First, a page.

More from the paper files… this is the hand-out I created for a talk at UCLA last February. I’d like to develop these ideas into a fuller paper that creates a basic, very basic, set of critical principles by which to discuss the widely divergent forms of digital literature out there.

The pieces I discussed were Talan Memmott’s Self Portrait(s) [as Other(s)], Christian Bök’s Eunoia, Stuart Moulthrop’s Pax: An Instrument, and Judd Morrissey’s The Jew’s Daughter. Eunoia was included primarily because it was highly informed by information aesthetics without having any of the classic features that one associates with print works that play on tropes from electronic literature (the novels of Mark Danielewski, for example).

I created a blog for the talk which elaborates on many of these principles in more detail, though none of the literary analysis is up there. (There is a much weaker, earlier form of this talk available online in audio form, but I won’t point you there as I don’t quite endorse it — it was just a bare sketch of the later talk, which itself did not have all of its terms settled. But in case you’ve heard it already, here’s me telling you that I’m not entirely behind it.)

The “Holy Grails” that start off the talk are really my thinking through, and simplifying, the vast array of tropes that I see appear in various works of criticism about electronic writing. If there is a “telos” in the development of electronic writing — these are often alluded to in the criticism — it seems to be toward a few horizons, usually using as a departure point some notion of the “author” and the “page” (or book). The third “grail” is a more recent addition, due to the greater visibility of video games as possible forms of art (see my previous post).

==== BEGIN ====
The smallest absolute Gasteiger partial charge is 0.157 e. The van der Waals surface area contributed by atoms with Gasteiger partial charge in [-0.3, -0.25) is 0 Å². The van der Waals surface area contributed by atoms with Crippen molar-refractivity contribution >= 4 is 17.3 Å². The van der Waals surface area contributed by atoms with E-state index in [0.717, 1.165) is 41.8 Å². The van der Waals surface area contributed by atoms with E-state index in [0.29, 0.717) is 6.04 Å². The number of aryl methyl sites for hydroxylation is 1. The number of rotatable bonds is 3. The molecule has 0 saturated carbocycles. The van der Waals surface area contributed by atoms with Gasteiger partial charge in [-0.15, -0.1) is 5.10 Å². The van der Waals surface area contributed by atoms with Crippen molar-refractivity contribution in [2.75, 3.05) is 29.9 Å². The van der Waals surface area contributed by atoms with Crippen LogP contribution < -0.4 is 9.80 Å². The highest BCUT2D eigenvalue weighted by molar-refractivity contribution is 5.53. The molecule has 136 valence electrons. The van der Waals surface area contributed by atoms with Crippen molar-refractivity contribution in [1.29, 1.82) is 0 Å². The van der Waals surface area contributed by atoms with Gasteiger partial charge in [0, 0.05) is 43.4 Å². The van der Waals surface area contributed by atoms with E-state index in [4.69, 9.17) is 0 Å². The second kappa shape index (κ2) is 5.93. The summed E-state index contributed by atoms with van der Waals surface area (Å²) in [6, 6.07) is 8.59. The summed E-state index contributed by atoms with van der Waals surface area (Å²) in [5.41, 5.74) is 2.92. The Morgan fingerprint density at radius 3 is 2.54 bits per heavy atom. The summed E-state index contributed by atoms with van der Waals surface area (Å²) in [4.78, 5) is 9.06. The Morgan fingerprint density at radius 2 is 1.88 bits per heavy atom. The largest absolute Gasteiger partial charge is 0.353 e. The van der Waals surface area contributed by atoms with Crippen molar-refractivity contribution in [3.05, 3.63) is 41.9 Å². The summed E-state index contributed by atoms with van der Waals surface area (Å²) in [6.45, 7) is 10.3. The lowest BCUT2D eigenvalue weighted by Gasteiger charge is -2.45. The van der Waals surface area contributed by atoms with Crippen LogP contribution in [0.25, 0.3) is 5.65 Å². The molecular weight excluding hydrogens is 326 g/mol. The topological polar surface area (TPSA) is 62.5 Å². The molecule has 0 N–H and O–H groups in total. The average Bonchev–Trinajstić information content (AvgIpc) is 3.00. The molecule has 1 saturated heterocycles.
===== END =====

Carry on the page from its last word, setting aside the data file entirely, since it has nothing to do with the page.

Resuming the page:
My notion of “crisis” comes out of Frank Kermode’s The Sense of an Ending: Studies in the Theory of Fiction, so to this degree I was observing these works as “fiction.” Basically, Kermode reads narrative fiction, particularly novels, as setting up moments of anticipated “apocalypse,” which it can either satisfy or betray during the course of the narrative. It is during these crises that one can situate oneself on the narrative timeline, knowing where one is in relation to the “arc” of the story. (I am oversimplifying, of course.)

Since, indeed, most of the works I discuss are not narratives in a conventional sense — and do not have the sort of teleological drive that narrative fictions have — these crises must be replaced by something else. I took a few shots at what these could be, though I’m quite sure these seven categories are not the right ones (a few are, a few not). I was being a bit superstitious with my numbers here — 3, 7, then 1 — and might have fudged in trying to get everything all Pythagorean.

I introduced a new genre of writing for object-based environments, the “Surrealist Fortune Cookie.” It’s briefer than a “lexia,” something that could be reshuffled and reconfigured endlessly without losing its charge. I quoted a few lines from John Ashbery’s 37 Haiku as examples. My contention was that databased bits of text that are to be reconfigured algorithmically are most successful when they have elements of the surrealist haiku (or fortune cookie) as they are fragmentary (but can stand alone), enigmatic (more question than statement), and narrative (but without a closure).